A scene from the nostalgia file, circa 1950: With a dog-eared copy of the Ball Blue Book flat on the kitchen counter, the perfect little housewife rushes madly, flushed, through hours of soaking and peeling and filling jars with perfectly ripe, amber-colored peaches, following the book's quaint directions through "water baths" and "simple syrups."
In our dreams. Even if we are lucky enough to happen onto tree-ripened peaches (distressingly rare these days), few of us have the time or inclination to haul out the canning apparatus and pack them in Ball jars for future gratification. Out of season, then, there are few choices: mushy, tasteless frozen slices or commercially canned peaches, firm enough to stop a speeding bullet. Chasing a slippery peach halfway around a plate, trying in vain to catch it with a spoon, we long for the peaches our grandmothers (or those grandmothers in our dreams) put up.
Thank goodness for Shawnee Canning Company in Cross Junction, Virginia. "Canned the way Grandma did" is the firm's motto, and it is no empty boast. This family-owned and -run cannery still peels peaches by hand, using steam instead of the lye solution common to most commercial canneries. The Whitacre family even grows its own peaches, harvesting Red Haven, Glow Haven, and Loring varieties.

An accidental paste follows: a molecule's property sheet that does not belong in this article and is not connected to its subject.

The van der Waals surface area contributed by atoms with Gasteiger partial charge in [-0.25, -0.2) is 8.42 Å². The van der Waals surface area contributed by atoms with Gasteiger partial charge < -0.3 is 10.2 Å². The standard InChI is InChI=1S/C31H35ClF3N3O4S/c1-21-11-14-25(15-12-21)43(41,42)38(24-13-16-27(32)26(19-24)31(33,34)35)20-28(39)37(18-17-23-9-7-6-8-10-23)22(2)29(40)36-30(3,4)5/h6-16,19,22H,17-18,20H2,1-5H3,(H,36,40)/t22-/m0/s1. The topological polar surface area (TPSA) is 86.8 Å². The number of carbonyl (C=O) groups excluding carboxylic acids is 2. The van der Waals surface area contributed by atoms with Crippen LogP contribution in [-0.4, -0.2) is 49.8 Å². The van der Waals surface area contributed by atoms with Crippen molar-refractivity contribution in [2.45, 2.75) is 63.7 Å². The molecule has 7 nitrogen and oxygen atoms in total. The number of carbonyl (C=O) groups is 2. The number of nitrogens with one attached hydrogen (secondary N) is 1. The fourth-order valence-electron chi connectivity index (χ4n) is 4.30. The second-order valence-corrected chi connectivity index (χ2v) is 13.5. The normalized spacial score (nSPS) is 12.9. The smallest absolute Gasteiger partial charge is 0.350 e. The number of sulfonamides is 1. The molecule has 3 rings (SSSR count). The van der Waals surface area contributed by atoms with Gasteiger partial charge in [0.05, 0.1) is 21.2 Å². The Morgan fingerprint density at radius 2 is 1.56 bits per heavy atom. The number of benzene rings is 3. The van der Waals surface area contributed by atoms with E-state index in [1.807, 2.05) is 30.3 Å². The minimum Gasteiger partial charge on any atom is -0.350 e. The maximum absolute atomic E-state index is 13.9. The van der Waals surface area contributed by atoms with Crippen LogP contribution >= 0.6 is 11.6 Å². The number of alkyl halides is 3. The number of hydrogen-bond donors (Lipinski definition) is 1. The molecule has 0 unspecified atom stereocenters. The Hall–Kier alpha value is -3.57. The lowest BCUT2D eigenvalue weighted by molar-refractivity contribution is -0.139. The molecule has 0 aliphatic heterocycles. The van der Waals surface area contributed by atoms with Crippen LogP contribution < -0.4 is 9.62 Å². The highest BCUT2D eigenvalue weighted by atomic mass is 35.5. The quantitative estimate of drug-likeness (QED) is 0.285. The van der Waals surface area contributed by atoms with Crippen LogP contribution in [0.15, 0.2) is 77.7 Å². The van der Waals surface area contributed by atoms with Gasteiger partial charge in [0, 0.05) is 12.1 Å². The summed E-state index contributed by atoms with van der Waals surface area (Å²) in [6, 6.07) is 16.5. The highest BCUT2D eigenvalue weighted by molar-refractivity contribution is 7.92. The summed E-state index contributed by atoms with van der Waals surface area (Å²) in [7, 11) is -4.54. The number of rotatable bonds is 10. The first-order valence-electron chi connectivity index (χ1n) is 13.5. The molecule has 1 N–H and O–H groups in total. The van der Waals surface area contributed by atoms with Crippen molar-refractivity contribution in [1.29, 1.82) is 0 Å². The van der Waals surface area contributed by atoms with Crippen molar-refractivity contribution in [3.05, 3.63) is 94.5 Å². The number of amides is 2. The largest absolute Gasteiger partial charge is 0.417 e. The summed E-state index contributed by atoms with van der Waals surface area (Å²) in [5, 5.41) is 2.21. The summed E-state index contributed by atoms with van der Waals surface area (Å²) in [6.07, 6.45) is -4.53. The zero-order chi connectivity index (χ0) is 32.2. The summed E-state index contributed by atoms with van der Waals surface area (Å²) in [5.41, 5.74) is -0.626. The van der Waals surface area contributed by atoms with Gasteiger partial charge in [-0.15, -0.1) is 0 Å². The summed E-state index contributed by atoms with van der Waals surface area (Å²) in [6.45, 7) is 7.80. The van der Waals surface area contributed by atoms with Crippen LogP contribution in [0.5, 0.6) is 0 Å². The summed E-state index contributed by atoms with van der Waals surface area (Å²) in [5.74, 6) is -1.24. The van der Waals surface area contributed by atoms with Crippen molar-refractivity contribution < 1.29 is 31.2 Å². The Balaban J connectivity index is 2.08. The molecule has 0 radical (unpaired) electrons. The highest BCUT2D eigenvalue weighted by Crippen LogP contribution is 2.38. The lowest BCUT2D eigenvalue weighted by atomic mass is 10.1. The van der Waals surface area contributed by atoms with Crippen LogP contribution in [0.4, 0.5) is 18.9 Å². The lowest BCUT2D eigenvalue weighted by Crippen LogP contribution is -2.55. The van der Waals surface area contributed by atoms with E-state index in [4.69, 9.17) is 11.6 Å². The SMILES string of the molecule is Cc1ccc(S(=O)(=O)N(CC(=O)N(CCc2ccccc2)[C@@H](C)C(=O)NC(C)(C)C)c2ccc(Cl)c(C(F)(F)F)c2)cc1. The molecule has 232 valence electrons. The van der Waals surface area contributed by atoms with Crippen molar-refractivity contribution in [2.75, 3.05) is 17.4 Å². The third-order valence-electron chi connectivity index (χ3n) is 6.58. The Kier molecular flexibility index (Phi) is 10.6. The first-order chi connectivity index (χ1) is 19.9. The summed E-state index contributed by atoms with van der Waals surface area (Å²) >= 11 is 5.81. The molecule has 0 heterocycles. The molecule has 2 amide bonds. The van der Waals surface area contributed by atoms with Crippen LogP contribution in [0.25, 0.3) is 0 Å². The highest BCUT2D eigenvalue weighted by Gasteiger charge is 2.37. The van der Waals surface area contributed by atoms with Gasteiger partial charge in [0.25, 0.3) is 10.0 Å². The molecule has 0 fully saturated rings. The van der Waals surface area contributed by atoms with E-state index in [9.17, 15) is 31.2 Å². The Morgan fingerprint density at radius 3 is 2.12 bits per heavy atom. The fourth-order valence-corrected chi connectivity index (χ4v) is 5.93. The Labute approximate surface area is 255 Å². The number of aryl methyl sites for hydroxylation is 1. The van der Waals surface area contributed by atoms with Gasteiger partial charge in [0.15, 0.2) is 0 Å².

George and DeMaris Whitacre have grown peaches and apples in Frederick County near the West Virginia border since the 1930s. They became processors in 1966 as a survival tactic, when the owners of the sole remaining cannery in the area wanted to retire. The Whitacres feared for their orchard's future if there were no longer a nearby outlet for their harvests. So they bought the cannery and persuaded their son William Lee and daughter-in-law Joan, both schoolteachers, to become partners, thus promising continuity.
The company's extraordinary peaches, freestones, are softer and more flavorful than the more commonly canned clings (so-called because the fruit clings to the pit). Shawnee offers sweetened or unsweetened peaches, both first-rate. We prefer the sweetened variety. The sugar helps retain that signature canned-peach color, and gives the fruit the full, pleasing flavor we remember from childhood. We find the heavy syrup itself a treat, just sipped with a spoon or as a dunking bath for gingersnap cookies.
Chilled peaches, topped with a sprinkling of cinnamon or cloves or infused with a splash of vanilla extract, are simple perfection. Eating them, you remember how satisfying canned peaches can be.